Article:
Keeping partnerships fresh

Two of our regular panellists offer advice on
joint working.

The Challenge
“If nothing else, the publication of this year’s
Performance Assessment Framework indicators reminds us of the
extent to which we are dependent on partnership working to bring
good outcomes for service users. But people bring results not
organisational structures and arrangements. When people talk about
partnership working, it is clear that relationships in joint
working are like any others – they can “get stuck”. They become
jaded and dulled by routine. If the panel were to write the
introduction for a book ‘How to do partnership working with the
same people for the rest of your life’, what would their advice

Mike Pinnock,
Policy, planning and performance manager, North


John Belcher
Voluntary agencies generally find that statutory partners
fall into two categories: those who will stick their necks out and
those who won’t. Much of this is down to personalities.

There are partnerships with people who accept
change, who are flexible and who are chiefly concerned with
outcomes for users. They’re the ones who will genuinely consider a
new idea and perhaps fund an innovative service. These
relationships seldom become stale.

There are others who resist change and are
more concerned with procedures, the “audit trail”, and protecting
fiefdoms. They tend to say “no” a lot. These relationships are not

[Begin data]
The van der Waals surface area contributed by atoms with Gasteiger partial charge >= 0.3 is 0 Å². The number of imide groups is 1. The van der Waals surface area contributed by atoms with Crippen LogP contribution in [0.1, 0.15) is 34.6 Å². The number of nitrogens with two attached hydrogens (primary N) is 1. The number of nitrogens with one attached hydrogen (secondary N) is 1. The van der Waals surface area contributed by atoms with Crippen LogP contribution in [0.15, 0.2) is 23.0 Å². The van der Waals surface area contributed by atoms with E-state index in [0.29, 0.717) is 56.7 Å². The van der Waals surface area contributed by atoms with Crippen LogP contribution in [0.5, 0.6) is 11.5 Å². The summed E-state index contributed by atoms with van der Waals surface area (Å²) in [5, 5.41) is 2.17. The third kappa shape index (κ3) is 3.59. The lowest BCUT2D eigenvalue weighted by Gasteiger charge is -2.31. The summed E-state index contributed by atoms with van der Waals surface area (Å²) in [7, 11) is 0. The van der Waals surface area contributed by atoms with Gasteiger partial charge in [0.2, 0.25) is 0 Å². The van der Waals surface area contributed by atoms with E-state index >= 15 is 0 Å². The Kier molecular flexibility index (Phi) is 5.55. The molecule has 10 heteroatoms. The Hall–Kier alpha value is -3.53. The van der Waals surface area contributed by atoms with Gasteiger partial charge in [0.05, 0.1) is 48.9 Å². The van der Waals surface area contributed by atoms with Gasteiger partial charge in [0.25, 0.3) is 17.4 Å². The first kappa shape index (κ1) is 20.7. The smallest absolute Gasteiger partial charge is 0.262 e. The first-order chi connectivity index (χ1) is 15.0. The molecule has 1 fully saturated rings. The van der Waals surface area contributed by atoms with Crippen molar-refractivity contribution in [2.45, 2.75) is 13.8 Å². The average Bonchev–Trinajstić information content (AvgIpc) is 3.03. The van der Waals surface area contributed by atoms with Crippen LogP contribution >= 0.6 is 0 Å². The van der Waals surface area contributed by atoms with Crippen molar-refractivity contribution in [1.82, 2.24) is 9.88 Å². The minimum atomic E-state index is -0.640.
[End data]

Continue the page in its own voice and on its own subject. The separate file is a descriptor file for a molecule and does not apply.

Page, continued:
just stale – they’re stagnant.

But new life can sometimes be breathed into
dead partnerships. One way is to bring other partners to the table
– they may support your ideas and help persuade a reluctant agency
to change. Ensuring users have a voice in discussions can also be a
powerful catalyst for new thinking. Another approach is to quote
successful service examples from other areas – they provide ready
responses to people who say, “this won’t work”. Knowing “the big
picture” also helps – if you know your views are consistent with
national policy reforms they carry more weight.

Fortunately, the new policy environment (for
example, Best Value, The Health Act 1999, Partnership Arrangements,
Supporting People, the NHS Plan) will force inflexible partners to
change anyway. There’s nothing like a raft of government
initiatives to liven up a dull partnership.

No doubt some partners will continue to resist
change. But they are dinosaurs. And remember what happened to

Ratna dutt
My experience of partnerships is that they are generally
forged between people and organisations that share similar values
and beliefs, who speak the same professional language, and are part
of the same network. One of the consequences of this is that
certain groups and individuals who have a great deal to offer any
potential partnership never get a look in. More importantly, the
practice of working in partnership only with groups and individuals
who are mirror images of oneself is that it simply prolongs the
status quo.

If certain partnerships are getting stuck with
the “same people on the same issues” perhaps now is the time to
review such partnerships, and ask yourself a couple of pertinent
questions, such as:

– Are the existing partnerships worth

– Is it time to find different partners to
work with?

It may well be that you have outgrown some of
the partnerships that you have forged, and which now appear to be

Perhaps you should be open to partnerships
with those who, in the past, have been your fiercest critics, or
whose view of “how things are” is different to yours, or who will
challenge your models of practice and refuse to become “co-opted”.
Entering into, and negotiating these partnerships, may appear to be
risky and uncomfortable at times, but may have the most productive

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